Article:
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More and more people are seeking online connections that turn into offline encounters. According to a report from the Pew Research Center, 15 percent of American adults have used online dating sites and/or mobile dating apps. There are also many ways to meet people online beyond dating sites, such as networking platforms, social media, gaming sites, and activity forums.

Talking to someone online can build a strong connection with someone you’ve never met in person, but that connection shouldn’t overshadow your commitment to safety. Consider these tips to enhance your safety when you plan to meet someone offline.

Pick a public place. The first time you meet someone in person, choose a public setting that is easy to find. Give the person time to earn your trust before you meet in a private location, like their home.
Do some research. A quick online search can help you confirm details this person has shared in previous exchanges and may give you a better visual to help you recognize them in person. You can also run a search on the National Sex OffenderPublic Website (NSOPW), a national resource that pulls data from state, territory, and tribal sex offender registries.
Go in with an exit strategy. Be prepared to return home safely. Meet the person at the destination instead of accepting a ride. Have cash on hand and a number for a taxi company or ride sharing app. This way, if something goes wrong or doesn't feel right during the meeting, you can be responsible for your own ride home. If you start to feel uncomfortable, you can leave at any time. You may find it helpful to tell the person you are meeting that you have plans directly following your date.
Tell someone about your plans. Let a friend know where you’re going, when you’re going, and how long you plan to be there. You can arrange for them to check in with you via text at a certain point, giving you the opportunity to leave the meeting if needed.
Hold off on revealing personal information. Don’t offer up too much personal information or history on the first encounter. Be wary of someone who asks for details that seem too personal, such as questions about your finances or your home address.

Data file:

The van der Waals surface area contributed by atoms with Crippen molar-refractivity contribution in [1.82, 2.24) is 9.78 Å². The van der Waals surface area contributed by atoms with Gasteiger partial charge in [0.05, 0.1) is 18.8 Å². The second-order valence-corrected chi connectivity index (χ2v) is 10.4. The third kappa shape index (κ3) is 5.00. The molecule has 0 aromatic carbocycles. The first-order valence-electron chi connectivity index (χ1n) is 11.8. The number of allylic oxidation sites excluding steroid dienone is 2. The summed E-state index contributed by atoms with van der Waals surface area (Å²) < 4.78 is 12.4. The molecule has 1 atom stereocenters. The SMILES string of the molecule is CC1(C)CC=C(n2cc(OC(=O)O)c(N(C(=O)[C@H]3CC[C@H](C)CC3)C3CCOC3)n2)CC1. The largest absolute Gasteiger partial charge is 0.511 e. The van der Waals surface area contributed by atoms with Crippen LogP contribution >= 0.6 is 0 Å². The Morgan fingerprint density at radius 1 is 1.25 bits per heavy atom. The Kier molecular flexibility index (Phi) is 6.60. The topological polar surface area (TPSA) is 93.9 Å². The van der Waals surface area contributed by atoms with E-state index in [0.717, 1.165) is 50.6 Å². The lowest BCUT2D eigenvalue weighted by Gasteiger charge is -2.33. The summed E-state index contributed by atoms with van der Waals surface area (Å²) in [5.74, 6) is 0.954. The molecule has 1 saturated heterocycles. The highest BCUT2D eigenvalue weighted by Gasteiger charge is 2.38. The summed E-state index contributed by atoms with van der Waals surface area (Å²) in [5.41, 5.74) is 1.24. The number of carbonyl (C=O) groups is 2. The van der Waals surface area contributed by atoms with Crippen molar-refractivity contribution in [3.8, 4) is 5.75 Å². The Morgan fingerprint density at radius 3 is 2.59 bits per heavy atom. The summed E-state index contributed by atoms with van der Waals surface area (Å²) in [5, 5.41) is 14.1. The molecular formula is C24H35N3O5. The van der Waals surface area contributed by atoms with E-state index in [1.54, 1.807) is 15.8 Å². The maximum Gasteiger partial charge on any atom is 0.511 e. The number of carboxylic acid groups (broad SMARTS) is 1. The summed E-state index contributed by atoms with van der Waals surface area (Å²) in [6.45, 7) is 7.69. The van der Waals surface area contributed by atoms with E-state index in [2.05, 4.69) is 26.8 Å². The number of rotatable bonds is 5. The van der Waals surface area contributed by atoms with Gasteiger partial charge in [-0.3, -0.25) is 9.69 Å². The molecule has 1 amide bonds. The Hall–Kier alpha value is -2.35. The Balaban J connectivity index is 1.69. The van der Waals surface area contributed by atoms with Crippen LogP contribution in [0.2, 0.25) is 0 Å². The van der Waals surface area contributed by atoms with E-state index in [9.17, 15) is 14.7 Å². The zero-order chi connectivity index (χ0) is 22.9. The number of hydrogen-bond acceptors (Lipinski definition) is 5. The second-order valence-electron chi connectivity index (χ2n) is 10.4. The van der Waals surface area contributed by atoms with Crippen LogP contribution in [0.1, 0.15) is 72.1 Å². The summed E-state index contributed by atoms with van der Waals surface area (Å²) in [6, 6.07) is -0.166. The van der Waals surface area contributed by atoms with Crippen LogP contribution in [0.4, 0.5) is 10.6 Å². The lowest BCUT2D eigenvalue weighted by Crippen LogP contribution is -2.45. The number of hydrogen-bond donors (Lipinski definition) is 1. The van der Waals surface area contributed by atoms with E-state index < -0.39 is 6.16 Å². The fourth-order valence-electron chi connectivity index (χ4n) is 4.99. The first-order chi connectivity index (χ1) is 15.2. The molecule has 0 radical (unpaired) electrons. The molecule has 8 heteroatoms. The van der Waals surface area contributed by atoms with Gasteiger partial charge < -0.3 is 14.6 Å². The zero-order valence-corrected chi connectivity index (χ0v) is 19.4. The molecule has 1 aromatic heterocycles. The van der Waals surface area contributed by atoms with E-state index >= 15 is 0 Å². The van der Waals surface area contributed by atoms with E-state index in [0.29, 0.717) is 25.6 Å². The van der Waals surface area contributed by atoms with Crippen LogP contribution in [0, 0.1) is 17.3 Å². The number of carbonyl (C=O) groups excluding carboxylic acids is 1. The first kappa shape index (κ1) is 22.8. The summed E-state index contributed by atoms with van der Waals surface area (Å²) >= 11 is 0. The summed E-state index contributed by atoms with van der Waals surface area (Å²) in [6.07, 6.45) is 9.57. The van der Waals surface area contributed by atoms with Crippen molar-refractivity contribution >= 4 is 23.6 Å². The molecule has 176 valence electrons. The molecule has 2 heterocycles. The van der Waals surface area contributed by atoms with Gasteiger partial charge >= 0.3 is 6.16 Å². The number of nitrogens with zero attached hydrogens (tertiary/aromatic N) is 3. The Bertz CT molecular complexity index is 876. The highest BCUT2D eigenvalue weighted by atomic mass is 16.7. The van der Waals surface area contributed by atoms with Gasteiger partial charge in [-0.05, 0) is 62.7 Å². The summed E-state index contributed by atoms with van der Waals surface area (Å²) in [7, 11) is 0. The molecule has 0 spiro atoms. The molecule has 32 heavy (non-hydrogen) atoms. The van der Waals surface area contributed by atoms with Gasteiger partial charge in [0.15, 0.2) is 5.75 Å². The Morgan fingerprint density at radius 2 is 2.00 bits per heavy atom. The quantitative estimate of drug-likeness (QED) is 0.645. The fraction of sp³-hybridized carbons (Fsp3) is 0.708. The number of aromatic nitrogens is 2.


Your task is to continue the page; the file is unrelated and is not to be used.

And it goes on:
You’re allowed to be skeptical. If you start to feel uncomfortable or uneasy, acknowledge these feelings. Don’t feel pressured to push aside your concerns for the sake of giving someone a chance. Trust your gut.
It’s OK to lie. If you want to exit the situation immediately and are concerned about raising flags or upsetting the other person, it’s okay to lie. Tell them you have an appointment to make, you’re not feeling well, or that you have a family member to tend to. You are never obligated to remain in a situation that makes you feel uncomfortable, scared, or threatened.
Take extra steps when traveling a long distance. Traveling safely is always a priority, but there are a few additional safety aspects to consider when you’re traveling to meet someone in person for the first time. Before you book travel, you can ask the person to video chat to get a better sense of how they communicate in a face-to-face situation. If you don’t know someone in the area you’re visiting, consider bringing a friend along. Plan to stay in your own lodging, like a hotel or a friend’s house, and keep this address to yourself. Be responsible for your own transportation throughout the trip. Let someone from home know where you’re going and when they should expect you back.

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Assault Violence against women by anyone is always wrong, whether the abuser is someone you date; a current or past spouse, boyfriend, or girlfriend; a family member; an acquaintance; or a stranger. You are not at fault. You did not cause the abuse to occur, and you are not responsible for the violent behavior of someone else. If you or someone you know has been sexually assaulted, seek help from other family members and friends or community organizations.

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